QuickCheck bug hunting in Rust standard library data structures
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blt Update README to reflect AFL runner (#12)
* Reduce HashMap reserve to u16

Turns out, it's still possible to crash the HashMap target even when
using the fancy bump allocator. Not sure why that is. This needs
further investigation but will, at least, allow the target to be run

Signed-off-by: Brian L. Troutwine <brian@troutwine.us>

* Update README to reflect AFL runner

This commit updates the README to reflect the changes made to use
model-based fuzzing, as opposed to straight QuickCheck. This resolves

Signed-off-by: Brian L. Troutwine <brian@troutwine.us>

* 'cargo build' -> 'cargo afl build'

I mistakenly documented that one should run 'cargo build' instead of
'cargo afl build' to make the fuzz targets. This mistake was pointed
out by @ReinierMaas.

Signed-off-by: Brian L. Troutwine <brian@troutwine.us>
Latest commit 76bbca5 Nov 7, 2018
Type Name Latest commit message Commit time
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src Reduce HashMap reserve to u16 Nov 7, 2018
.gitignore Introduce bh_alloc, switch to using AFL Oct 12, 2018
.travis.yml Introduce more Ops for HashMap (#4) Aug 22, 2018
Cargo.toml Introduce bh_alloc, switch to using AFL Oct 12, 2018
LICENSE.md Initial commit Aug 20, 2018
README.md Update README to reflect AFL runner (#12) Nov 7, 2018


BugHunt, Rust

Build Status

This project is aiming to provide "stateful" QuickCheck models for Rust's standard library. That is, we build up a random list of operations against an abstract data type, an "obviously correct" model of that ADT and apply the operations to both the model and the reference implementation of the data type. If the model and reference implementation differ in any way then that's a good sign there's a bug to be diagnosed and reported. This is different from fuzzing in that we're interested in higher-level behaviour of data structures--their "properties"--and aren't necessarily looking for crashes. (That said, "do not crash the program" is a pretty good property for most data structures.)

We're inspired by the work @jlouis did in the Erlang community to detect subtle bugs in that language's map implementation and @shnatsel's recent work fuzzing Rust crates for crashes.

Running the Suite

Running the tests takes a little leg work. The project performs model-based fuzzing, which means the tests are driven by a fuzzer, AFL in particular. We've written about the general approach here.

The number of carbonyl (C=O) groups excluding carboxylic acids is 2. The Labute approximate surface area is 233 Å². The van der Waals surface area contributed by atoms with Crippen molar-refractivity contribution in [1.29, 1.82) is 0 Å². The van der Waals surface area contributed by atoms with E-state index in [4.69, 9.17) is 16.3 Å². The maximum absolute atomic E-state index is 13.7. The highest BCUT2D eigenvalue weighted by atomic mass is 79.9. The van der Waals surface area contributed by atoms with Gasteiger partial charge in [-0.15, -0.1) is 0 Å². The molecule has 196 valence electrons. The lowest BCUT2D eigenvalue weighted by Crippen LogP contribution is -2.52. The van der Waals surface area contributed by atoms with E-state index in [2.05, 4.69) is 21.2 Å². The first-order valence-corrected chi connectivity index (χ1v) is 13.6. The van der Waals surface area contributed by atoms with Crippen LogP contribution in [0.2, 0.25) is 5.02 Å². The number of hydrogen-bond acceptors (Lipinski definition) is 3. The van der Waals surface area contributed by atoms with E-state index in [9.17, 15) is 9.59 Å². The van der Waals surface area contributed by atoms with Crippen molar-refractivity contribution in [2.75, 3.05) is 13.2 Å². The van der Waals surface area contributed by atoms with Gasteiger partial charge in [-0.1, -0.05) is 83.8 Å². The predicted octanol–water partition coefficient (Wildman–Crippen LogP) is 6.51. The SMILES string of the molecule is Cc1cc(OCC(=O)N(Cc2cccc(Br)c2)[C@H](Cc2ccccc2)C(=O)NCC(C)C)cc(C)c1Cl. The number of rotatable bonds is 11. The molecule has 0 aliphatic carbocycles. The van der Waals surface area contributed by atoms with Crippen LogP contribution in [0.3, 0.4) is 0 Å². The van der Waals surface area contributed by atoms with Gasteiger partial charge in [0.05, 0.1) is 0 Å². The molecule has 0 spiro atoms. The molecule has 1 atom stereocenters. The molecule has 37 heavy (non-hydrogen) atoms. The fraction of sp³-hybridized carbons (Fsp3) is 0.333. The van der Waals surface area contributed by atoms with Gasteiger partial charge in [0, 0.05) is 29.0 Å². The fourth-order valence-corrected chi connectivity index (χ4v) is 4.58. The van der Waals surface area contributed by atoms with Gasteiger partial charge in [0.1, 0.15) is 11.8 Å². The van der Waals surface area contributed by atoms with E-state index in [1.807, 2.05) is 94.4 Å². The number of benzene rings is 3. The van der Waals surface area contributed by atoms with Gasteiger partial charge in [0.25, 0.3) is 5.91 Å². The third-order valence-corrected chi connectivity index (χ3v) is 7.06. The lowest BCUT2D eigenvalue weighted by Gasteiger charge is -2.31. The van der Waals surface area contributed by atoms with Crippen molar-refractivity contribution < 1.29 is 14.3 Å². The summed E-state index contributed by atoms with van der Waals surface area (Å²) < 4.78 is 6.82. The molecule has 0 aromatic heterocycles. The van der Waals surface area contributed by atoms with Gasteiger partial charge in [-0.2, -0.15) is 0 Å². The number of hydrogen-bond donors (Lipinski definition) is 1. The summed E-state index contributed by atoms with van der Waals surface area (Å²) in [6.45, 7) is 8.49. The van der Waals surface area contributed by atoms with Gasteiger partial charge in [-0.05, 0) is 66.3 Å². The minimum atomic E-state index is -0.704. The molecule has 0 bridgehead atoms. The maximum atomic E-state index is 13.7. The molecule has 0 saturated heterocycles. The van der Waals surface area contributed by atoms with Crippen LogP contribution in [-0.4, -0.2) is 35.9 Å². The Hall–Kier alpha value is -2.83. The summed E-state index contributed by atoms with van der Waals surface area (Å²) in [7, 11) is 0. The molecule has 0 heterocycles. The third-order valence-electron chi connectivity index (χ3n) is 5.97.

The available targets are listed out in [Cargo.toml], the binaries of the project. Say you want to run the str::repeat target. Make sure you've got AFL installed by running cargo install afl. That done, create input and output directories for the fuzzer. The input directory influences what the fuzzer initially uses to populate it's testcase pool. The output directory will hold crashes, timeout etc data. Inputs have a huge influence on the running behaviour of a target but it's not straightforward to know what input you should supply. This is, uh, an open area of research.

We'll create an input directory filled with not-so-great data

> mkdir -p /tmp/repeat/in
> date >> /tmp/repeat/in/0000
> date >> /tmp/repeat/in/0001
> date >> /tmp/repeat/in/0002
> date >> /tmp/repeat/in/0003

and an output directory:

> mkdir -p /tmp/repeat/out

You can place these anywhere on disk you'd like. This is just an example. Okay, from the root of the project:

> cargo afl build
> cargo afl fuzz -i /tmp/repeat/in -o /tmp/repeat/out/ target/debug/str_repeat

A reasonable test run will take hours. With the flags used above the run will proceed indefinitely. Please note that AFL is single-threaded and to exploit multi-core systems you'll need to spawn additional worker processes. This is documented in the AFL project.

Why does this run outside of Rust itself?

Well! I'm not sure that bundling these long-running tests into the Rust compiler project is something anyone would go for and, working here as an external project, we can avoid needing to fiddle with toolchains and longish build cycles. Downside is, the std data structures we're testing don't have any sanitizers turned on etc on account of the project is run against the usual Rust releases.


Writing QuickCheck models can be slow work and contributions are very welcome, either introducing new models into the project or extending existing ones. Once the project is a little more advanced donations of computing resources will also be welcome. Writing QuickCheck models can be slow but, boy, running them is no joke.

Would you take CI help?

Yes! It'd be really nifty if this project could be run automatically against every nightly, for instance, and flag when issues are discovered.

Would you take documentation help?


Hey, how can I learn more?

Randomized testing is a touch esoteric but there's a lot of reading material available (itself a problem, kind of). In no certain order:

I, blt, am also happy to answer questions over email. I'm brian@troutwine.us.